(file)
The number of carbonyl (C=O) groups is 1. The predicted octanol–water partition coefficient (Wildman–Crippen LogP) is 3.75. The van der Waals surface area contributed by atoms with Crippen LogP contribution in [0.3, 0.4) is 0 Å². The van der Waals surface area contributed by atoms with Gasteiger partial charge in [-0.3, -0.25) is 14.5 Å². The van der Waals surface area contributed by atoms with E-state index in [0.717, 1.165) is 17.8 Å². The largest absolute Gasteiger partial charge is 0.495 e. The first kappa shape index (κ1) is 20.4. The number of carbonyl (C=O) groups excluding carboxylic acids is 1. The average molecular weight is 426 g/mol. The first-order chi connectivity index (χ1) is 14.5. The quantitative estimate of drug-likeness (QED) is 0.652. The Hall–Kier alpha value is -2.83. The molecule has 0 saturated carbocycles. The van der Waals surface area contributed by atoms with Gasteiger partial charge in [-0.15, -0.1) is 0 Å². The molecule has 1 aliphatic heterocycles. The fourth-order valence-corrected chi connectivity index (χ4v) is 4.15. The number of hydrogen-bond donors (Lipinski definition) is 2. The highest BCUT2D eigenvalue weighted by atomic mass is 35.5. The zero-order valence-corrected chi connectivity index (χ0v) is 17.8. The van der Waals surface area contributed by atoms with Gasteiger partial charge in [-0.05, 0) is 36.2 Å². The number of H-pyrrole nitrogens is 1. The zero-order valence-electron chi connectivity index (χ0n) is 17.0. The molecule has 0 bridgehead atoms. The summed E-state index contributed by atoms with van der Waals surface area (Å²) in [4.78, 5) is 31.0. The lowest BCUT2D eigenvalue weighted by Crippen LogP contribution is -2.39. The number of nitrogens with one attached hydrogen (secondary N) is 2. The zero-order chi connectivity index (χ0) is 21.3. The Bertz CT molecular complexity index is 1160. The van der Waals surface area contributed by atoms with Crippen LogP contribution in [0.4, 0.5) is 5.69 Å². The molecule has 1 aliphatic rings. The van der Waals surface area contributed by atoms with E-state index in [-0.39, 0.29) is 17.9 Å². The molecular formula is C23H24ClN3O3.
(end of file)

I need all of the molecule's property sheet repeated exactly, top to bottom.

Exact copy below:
The number of carbonyl (C=O) groups is 1. The predicted octanol–water partition coefficient (Wildman–Crippen LogP) is 3.75. The van der Waals surface area contributed by atoms with Crippen LogP contribution in [0.3, 0.4) is 0 Å². The van der Waals surface area contributed by atoms with Gasteiger partial charge in [-0.3, -0.25) is 14.5 Å². The van der Waals surface area contributed by atoms with E-state index in [0.717, 1.165) is 17.8 Å². The largest absolute Gasteiger partial charge is 0.495 e. The first kappa shape index (κ1) is 20.4. The number of carbonyl (C=O) groups excluding carboxylic acids is 1. The average molecular weight is 426 g/mol. The first-order chi connectivity index (χ1) is 14.5. The quantitative estimate of drug-likeness (QED) is 0.652. The Hall–Kier alpha value is -2.83. The molecule has 0 saturated carbocycles. The van der Waals surface area contributed by atoms with Gasteiger partial charge in [-0.15, -0.1) is 0 Å². The molecule has 1 aliphatic heterocycles. The fourth-order valence-corrected chi connectivity index (χ4v) is 4.15. The number of hydrogen-bond donors (Lipinski definition) is 2. The highest BCUT2D eigenvalue weighted by atomic mass is 35.5. The zero-order valence-corrected chi connectivity index (χ0v) is 17.8. The van der Waals surface area contributed by atoms with Gasteiger partial charge in [-0.05, 0) is 36.2 Å². The number of H-pyrrole nitrogens is 1. The zero-order valence-electron chi connectivity index (χ0n) is 17.0. The molecule has 0 bridgehead atoms. The summed E-state index contributed by atoms with van der Waals surface area (Å²) in [4.78, 5) is 31.0. The lowest BCUT2D eigenvalue weighted by Crippen LogP contribution is -2.39. The number of nitrogens with one attached hydrogen (secondary N) is 2. The zero-order chi connectivity index (χ0) is 21.3. The Bertz CT molecular complexity index is 1160. The van der Waals surface area contributed by atoms with Crippen LogP contribution in [0.4, 0.5) is 5.69 Å². The molecule has 1 aliphatic rings. The van der Waals surface area contributed by atoms with E-state index in [-0.39, 0.29) is 17.9 Å². The molecular formula is C23H24ClN3O3.